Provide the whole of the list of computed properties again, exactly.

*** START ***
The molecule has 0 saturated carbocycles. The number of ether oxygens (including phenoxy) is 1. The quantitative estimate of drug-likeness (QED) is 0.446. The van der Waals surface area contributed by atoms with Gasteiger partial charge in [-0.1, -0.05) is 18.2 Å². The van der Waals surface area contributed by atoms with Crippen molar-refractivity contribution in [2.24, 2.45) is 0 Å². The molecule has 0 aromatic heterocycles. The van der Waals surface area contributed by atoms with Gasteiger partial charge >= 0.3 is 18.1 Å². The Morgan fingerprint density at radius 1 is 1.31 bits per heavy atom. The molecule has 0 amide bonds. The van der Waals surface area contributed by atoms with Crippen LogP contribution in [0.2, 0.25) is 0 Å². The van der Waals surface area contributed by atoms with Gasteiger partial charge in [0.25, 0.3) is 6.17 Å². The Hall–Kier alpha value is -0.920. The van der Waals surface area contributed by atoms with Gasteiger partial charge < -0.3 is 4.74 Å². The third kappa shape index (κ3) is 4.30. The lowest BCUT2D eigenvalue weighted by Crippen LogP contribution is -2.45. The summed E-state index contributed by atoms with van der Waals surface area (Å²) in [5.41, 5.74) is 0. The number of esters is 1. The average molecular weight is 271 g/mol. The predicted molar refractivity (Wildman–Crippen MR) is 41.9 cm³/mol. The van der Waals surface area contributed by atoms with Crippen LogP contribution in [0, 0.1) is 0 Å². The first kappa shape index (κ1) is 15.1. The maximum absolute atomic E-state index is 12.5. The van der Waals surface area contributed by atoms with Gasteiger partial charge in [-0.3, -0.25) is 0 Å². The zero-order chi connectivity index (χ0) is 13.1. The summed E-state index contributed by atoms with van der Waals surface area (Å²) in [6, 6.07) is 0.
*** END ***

The molecule has 0 saturated carbocycles. The number of ether oxygens (including phenoxy) is 1. The quantitative estimate of drug-likeness (QED) is 0.446. The van der Waals surface area contributed by atoms with Gasteiger partial charge in [-0.1, -0.05) is 18.2 Å². The van der Waals surface area contributed by atoms with Crippen molar-refractivity contribution in [2.24, 2.45) is 0 Å². The molecule has 0 aromatic heterocycles. The van der Waals surface area contributed by atoms with Gasteiger partial charge >= 0.3 is 18.1 Å². The Morgan fingerprint density at radius 1 is 1.31 bits per heavy atom. The molecule has 0 amide bonds. The van der Waals surface area contributed by atoms with Crippen LogP contribution in [0.2, 0.25) is 0 Å². The van der Waals surface area contributed by atoms with Gasteiger partial charge in [0.25, 0.3) is 6.17 Å². The Hall–Kier alpha value is -0.920. The van der Waals surface area contributed by atoms with Gasteiger partial charge < -0.3 is 4.74 Å². The third kappa shape index (κ3) is 4.30. The lowest BCUT2D eigenvalue weighted by Crippen LogP contribution is -2.45. The summed E-state index contributed by atoms with van der Waals surface area (Å²) in [5.41, 5.74) is 0. The number of esters is 1. The average molecular weight is 271 g/mol. The predicted molar refractivity (Wildman–Crippen MR) is 41.9 cm³/mol. The van der Waals surface area contributed by atoms with Crippen LogP contribution in [0, 0.1) is 0 Å². The first kappa shape index (κ1) is 15.1. The maximum absolute atomic E-state index is 12.5. The van der Waals surface area contributed by atoms with Gasteiger partial charge in [-0.3, -0.25) is 0 Å². The zero-order chi connectivity index (χ0) is 13.1. The summed E-state index contributed by atoms with van der Waals surface area (Å²) in [6, 6.07) is 0.